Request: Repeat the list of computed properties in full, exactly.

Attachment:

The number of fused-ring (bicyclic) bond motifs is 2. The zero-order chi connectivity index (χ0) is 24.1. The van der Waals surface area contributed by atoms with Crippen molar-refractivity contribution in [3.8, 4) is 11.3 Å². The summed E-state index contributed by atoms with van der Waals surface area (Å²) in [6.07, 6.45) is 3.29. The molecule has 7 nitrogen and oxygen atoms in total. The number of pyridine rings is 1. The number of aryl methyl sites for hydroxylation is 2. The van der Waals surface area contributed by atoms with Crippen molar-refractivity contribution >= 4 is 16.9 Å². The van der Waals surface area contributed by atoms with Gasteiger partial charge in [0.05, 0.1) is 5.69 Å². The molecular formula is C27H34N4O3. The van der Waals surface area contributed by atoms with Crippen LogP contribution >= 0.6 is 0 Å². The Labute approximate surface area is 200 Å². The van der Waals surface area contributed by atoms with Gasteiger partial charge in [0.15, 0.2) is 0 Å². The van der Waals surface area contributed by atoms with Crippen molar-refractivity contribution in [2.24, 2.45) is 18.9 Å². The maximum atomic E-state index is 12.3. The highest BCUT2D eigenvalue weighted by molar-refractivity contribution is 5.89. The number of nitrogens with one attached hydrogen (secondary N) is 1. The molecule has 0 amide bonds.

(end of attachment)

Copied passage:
The number of fused-ring (bicyclic) bond motifs is 2. The zero-order chi connectivity index (χ0) is 24.1. The van der Waals surface area contributed by atoms with Crippen molar-refractivity contribution in [3.8, 4) is 11.3 Å². The summed E-state index contributed by atoms with van der Waals surface area (Å²) in [6.07, 6.45) is 3.29. The molecule has 7 nitrogen and oxygen atoms in total. The number of pyridine rings is 1. The number of aryl methyl sites for hydroxylation is 2. The van der Waals surface area contributed by atoms with Crippen molar-refractivity contribution >= 4 is 16.9 Å². The van der Waals surface area contributed by atoms with Gasteiger partial charge in [0.05, 0.1) is 5.69 Å². The molecular formula is C27H34N4O3. The van der Waals surface area contributed by atoms with Crippen LogP contribution >= 0.6 is 0 Å². The Labute approximate surface area is 200 Å². The van der Waals surface area contributed by atoms with Gasteiger partial charge in [0.15, 0.2) is 0 Å². The van der Waals surface area contributed by atoms with Crippen molar-refractivity contribution in [2.24, 2.45) is 18.9 Å². The maximum atomic E-state index is 12.3. The highest BCUT2D eigenvalue weighted by molar-refractivity contribution is 5.89. The number of nitrogens with one attached hydrogen (secondary N) is 1. The molecule has 0 amide bonds.